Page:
HaRav Zonnenfeld (left) and HaRav Kook
HaRav Zonnenfeld Mourns
This was a terrible blow for orthodox Jewry. When he was informed of the murder, R' Yosef Chaim Zonnenfeld rent his garments in mourning and declared that DeHaan, "fell as a victim to Jewish-national fanatic zeal which failed to understand the aspiration of reaching an agreement with Arab leaders to establish a solid, substantial peace in the Holy Land."
Dr. DeHaan was buried in the most distinguished section of the Har HaZeisim cemetery. His funeral, which was attended by over twenty thousand chareidim from throughout the country, turned into an anti- Zionist demonstration and the British police was forced to mobilize extra forces lest it turn into a full blown clash between orthodox and secular.
Even the Arab leaders of Jerusalem mourned his death. During the week of mourning a joint delegation of the Arab Executive Committee and the Moslem-Christian Society visited R' Yosef Chaim Zonnenfeld. Kol Yisroel, the Agudas Yisroel publication, published the eulogy of Mussa Kazam el Husseini which said, "The murder of Dr. DeHaan has shaken all the Arabs of Palestine, especially since the deceased was famous for his clear vision and his programs which would have led to a peace agreement with the leaders of the Arab movement. This agreement would have guaranteed the orthodox community all the rights which the Zionists seek to deny it out of their refusal to recognize the ideals of fundamental Judaism."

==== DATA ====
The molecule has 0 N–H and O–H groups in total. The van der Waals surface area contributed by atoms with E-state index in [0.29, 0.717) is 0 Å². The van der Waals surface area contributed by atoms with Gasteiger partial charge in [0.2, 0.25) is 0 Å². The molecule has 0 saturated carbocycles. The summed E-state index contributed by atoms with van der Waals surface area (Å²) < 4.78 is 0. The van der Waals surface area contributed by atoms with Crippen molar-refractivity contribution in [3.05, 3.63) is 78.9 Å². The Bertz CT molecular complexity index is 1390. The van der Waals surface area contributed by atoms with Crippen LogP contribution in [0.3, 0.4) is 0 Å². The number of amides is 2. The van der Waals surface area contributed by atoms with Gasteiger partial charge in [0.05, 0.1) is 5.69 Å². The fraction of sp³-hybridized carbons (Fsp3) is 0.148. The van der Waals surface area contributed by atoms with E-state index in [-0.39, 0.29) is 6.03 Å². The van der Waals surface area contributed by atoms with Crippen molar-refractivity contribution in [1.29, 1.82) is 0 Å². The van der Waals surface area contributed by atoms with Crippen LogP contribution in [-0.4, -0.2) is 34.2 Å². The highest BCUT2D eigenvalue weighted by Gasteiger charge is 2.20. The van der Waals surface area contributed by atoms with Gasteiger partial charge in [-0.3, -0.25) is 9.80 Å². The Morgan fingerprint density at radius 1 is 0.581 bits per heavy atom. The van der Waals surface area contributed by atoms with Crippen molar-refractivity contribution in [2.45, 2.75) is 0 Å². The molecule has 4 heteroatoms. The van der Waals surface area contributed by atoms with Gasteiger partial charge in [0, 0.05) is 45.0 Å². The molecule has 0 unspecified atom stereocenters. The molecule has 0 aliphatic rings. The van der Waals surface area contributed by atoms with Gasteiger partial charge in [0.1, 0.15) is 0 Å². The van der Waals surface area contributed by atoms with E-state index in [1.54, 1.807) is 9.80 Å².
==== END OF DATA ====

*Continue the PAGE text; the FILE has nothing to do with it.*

Once, when walking near Shaar Shechem, someone approached HaRav Yosef Chaim Zonnenfeld who was walking with his son-in-law, Rav Shmuel Shenker. The man had a complaint against one of the leaders of the Kollel with which he was associated, and in the course of his remarks he compared that leader with DeHaan, with the intention of criticizing the leader. When HaRav Zonnenfeld heard his words, he trembled in anger in a way that observers had never seen him do in all his years, and he pounded on the floor with his cane and declared: "I am sure that anyone who criticizes DeHaan in the slightest, has no part in Olam Haboh!" (Moro De'Ar'a Yisroel, volume II, page 171, footnote 42.)
Letter written by Tahoumi in 1979 discussing the murder
Letter to the Editor of Ha'aretz Written By Tahoumi from Hong Kong